Mysteries of Lisbon offers a cinematic statement like no other film the 21st century has offered. The theatrical release is actually an abbreviated version (at four-and-a-half-hours!) of the six-hour European TV mini-series, based on a three-volume novel of the same title by Portuguese writer Camilo Castelo Branco, which has never been translated into English. The fact that a film adaptation arrives in this lengthy, literary (at least in a cinematic sense) form by the late, prolific and intelligent director Raúl Ruiz, should be something to celebrate. In his “preface” to Mysteries of Lisbon from the film’s press book, Ruiz, a Chilean who directs the actors in the movie in Portuguese and French, offers dense insight into Branco’s approach to story-telling, revealing how well attuned he was to translate it to the cinema. About his own experience reading the books, he said, “[W]hen I try to summon the characters and the twists and turns of Mysteries in my memory … I am only able to find fragments of ghost stories that were never written.” In turn, Ruiz has left movie-goers with a similar sensation with this lengthy, meandering film.

Ruiz offers literate reasoning behind his decision to film not just a complex story, but a complex loom of stories, woven together by— if anything— circumstances. In his preface (not to mention the film itself) he goes on to damn the traditional Hollywood narrative, as defined by famed cinema academic David Bordwell, which dictates a movie must have a single protagonist (or group of protagonists) who must overcome a variety of obstacles to reach a single goal, causing conflicts meant to entertain the audience (see Armageddon, for instance). “When [producer] Paulo Branco asked me to direct Mysteries of Lisbon, I understood that I had in fact been waiting for this kind of offer for years … for an eternity…”

Unfolding over many years, before, after and around the turn of the 19th century, across countries as diverse as Portugal, France, Italy and Brazil, the film opens as a priest, Father Dinis (Adriano Luz), decides to tell an orphan boy named João (João Arrais) about his origin. A slew of shifting characters emerge, from the boy’s mother (Maria João Bastos), a countess who later becomes a nun, to the assassin (Ricardo Pereira) turned wealthy businessman assigned to kill off the bastard child sent off to Dinis’ boarding school. Father Dinis undergoes several transformations, from the life he lead before becoming a priest as a gypsy to an enlightened man searching for spirituality beyond God, after leaving the priesthood. Hence, characters emerge within characters, but Ruiz never dwells on the transforming conflicts that births these “new” characters. The boy himself grows up to take on another name altogether when he appears later in the film as an adult (José Afonso Pimentel).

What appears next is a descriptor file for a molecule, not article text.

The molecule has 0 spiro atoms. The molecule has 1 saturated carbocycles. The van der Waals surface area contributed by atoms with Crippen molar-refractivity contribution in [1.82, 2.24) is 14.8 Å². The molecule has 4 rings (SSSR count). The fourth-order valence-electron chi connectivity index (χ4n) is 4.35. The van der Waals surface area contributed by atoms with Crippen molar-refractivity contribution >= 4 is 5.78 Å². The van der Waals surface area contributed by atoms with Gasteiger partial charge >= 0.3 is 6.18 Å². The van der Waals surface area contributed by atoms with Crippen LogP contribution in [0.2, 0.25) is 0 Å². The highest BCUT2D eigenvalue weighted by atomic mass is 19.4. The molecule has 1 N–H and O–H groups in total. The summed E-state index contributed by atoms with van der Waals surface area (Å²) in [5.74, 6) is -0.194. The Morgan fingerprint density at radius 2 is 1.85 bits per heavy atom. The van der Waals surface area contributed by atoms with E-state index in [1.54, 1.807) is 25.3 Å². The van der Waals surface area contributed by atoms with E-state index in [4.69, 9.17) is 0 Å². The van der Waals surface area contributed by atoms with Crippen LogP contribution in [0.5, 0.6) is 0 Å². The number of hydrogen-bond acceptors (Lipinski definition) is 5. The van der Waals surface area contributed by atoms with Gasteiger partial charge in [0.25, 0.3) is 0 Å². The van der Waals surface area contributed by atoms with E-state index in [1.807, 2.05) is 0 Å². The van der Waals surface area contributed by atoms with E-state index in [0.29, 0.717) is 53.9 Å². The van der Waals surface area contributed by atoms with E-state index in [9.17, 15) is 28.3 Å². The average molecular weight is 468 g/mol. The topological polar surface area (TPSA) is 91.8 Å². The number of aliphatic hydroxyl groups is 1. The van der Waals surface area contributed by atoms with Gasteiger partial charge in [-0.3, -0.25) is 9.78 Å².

You could try to grasp for a common thread between these characters. One that jumps out of the proceedings is that these are stories of parents lost to give birth to lost children, and when the connections happen between the characters, not to mention their evolving and shifting identities, it is almost epiphenal. Again, in his notes, the director states, “the characters that form the social fabric of Mysteries of Lisbon go through three stages: birth, betrayal and redemption … But does this explain the jubilatory tingling triggered by the accumulation of stories that are in turn disparate, truncated, labyrinthine and baroque?” The film can indeed feel exhilarating to watch unfold, and it leaves this viewer wondering what other treasures were left on the cutting room floor in the 90 minutes of footage excised from the European mini-series version of this movie.